Why recovery means extra tax – and what you can do about it

It is no secret that the government has a problem. Dealing with the Covid crisis has been an expensive business. In the first year of the pandemic, from April 2020 to 2021, the government borrowed £299bn, the highest figure since records began in 1946. Another £200bn will be needed this year.

The furlough scheme, business loans and supporting the NHS may all be money well spent, but sooner or later the books will need to be balanced. As taxpayers, we will be paying for it all.

At Continuum we are looking at what this will mean for you and your finances in the future, and why you may need to act now.

The Covid tax hangover

There will inevitably be a big bill to pay, because the government has not only been spending much more, it is getting in much less. Unemployed or furloughed workers pay less income tax, businesses pay no tax on profits if they can’t do business and we all pay less VAT if lockdown means we buy less of everything.


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Chancellor Rishi Sunak has made it clear that he will not risk choking off the recovery by imposing new tax burdens now. But he warned that the spending spree to support workers and spur investment will be followed by tax rises as the economy recovers, saying that future tax hikes were needed to stop “irresponsible” debt.

He was clever in his March budget. He kept to the Conservative party 2019 manifesto pledge not to raise Income Tax, National Insurance or VAT rates, apparently avoiding increasing tax altogether.  However, by freezing allowances, he actually increased tax revenues. Inflation now looks inevitable, and his approach will mean more money flowing into the Treasury as prices and hopefully wages increase.

The Office for Budget Responsibility (OBR) has calculated that freezing tax thresholds will raise £20bn of extra revenue over the next four years. But it may not be enough to cover the shortfalls and some more painful tax increases look inevitable. A steep rise in Corporation Tax from 19% to 25% is the most dramatic measure already announced.

Even more worrying for those of us without a business to run, there is intense speculation that the pension triple lock is at risk and that tax relief on pension contributions may be due for a ‘reform’ which will mean that filling our pension pots will cost much more.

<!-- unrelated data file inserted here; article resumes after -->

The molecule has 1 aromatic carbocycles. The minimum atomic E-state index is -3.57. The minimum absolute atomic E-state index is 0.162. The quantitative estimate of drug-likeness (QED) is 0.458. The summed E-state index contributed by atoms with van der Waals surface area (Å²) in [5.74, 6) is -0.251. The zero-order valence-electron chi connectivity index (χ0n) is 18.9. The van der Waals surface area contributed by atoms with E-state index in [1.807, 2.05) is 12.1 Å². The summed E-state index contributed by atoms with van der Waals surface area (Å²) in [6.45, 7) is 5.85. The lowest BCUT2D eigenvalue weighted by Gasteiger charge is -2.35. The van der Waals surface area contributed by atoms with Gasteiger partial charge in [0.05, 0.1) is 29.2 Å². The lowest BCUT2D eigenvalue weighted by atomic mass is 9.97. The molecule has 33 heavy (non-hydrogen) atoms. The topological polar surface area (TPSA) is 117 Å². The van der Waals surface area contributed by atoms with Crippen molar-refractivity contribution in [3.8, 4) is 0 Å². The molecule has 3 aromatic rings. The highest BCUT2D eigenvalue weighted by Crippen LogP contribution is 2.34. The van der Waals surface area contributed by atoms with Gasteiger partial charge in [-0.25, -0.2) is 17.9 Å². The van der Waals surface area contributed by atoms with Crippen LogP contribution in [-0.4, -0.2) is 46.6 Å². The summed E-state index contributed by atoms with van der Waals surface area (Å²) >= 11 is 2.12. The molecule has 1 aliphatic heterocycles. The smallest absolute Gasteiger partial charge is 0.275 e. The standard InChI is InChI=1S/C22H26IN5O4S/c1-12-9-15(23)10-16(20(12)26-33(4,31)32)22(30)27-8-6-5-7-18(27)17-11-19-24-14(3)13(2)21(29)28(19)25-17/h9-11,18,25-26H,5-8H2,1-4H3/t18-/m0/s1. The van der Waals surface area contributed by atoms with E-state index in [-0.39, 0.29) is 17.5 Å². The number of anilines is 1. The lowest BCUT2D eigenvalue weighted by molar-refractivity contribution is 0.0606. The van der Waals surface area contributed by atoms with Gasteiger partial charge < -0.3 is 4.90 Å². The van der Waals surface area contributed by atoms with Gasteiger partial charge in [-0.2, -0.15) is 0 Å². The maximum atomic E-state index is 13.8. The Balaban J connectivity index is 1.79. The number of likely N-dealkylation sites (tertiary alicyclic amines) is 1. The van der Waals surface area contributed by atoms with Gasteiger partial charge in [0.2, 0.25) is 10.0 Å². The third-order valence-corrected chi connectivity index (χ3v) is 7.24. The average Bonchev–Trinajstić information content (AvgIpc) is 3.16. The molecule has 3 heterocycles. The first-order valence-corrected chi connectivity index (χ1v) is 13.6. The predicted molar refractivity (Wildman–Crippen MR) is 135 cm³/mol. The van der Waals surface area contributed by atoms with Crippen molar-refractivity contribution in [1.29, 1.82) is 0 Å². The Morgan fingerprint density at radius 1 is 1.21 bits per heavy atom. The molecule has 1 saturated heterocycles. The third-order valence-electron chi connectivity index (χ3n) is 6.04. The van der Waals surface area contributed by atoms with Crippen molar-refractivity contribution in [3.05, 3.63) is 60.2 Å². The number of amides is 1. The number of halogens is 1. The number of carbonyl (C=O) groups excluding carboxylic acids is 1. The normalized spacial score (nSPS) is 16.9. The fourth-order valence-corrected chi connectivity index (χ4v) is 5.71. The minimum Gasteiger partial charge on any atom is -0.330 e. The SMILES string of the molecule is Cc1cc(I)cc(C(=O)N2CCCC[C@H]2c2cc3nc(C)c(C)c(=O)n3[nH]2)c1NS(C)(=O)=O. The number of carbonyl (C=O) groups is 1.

Why you need to act now

It looks that in a few years’ time, when hopefully the recovery has really taken hold, we may all be facing a higher tax burden. To reduce the impact on your financial plans, you may need to act now.

It could be time to:

  • Maximise your pension contributions to make full use of tax relief
  • Get a detailed pension forecast – to see the effect changes will have
  • Make full use of your ISA entitlements
  • Look at your investment portfolio
  • Check any capital gains tax liabilities

You will need an expert to help you. At Continuum we are ready to provide all the help you need.

Start cutting your future tax bill now

To find out more about how you can reduce your future tax bill book a video consultation with a Continuum expert.

At Continuum our service is personal. We work with you on an individual basis to develop a wealth management scheme which could help you build your wealth, make better use of your resources and reduce the share the taxman wants to take.

The information contained in this article is based on the opinion of Continuum and does not constitute financial advice or a recommendation to suitable investment strategy, you should seek independent financial advice before embarking on any course of action.

The value of investments can fall as well as rise and you may get back less than you invested.

The Financial Conduct Authority does not regulate taxation advice.

A pension is a long term investment. The fund value may fluctuate and can go down, which would have an impact on the level of pension benefits available.

How much is Covid costing the UK and how will we pay? – BBC News

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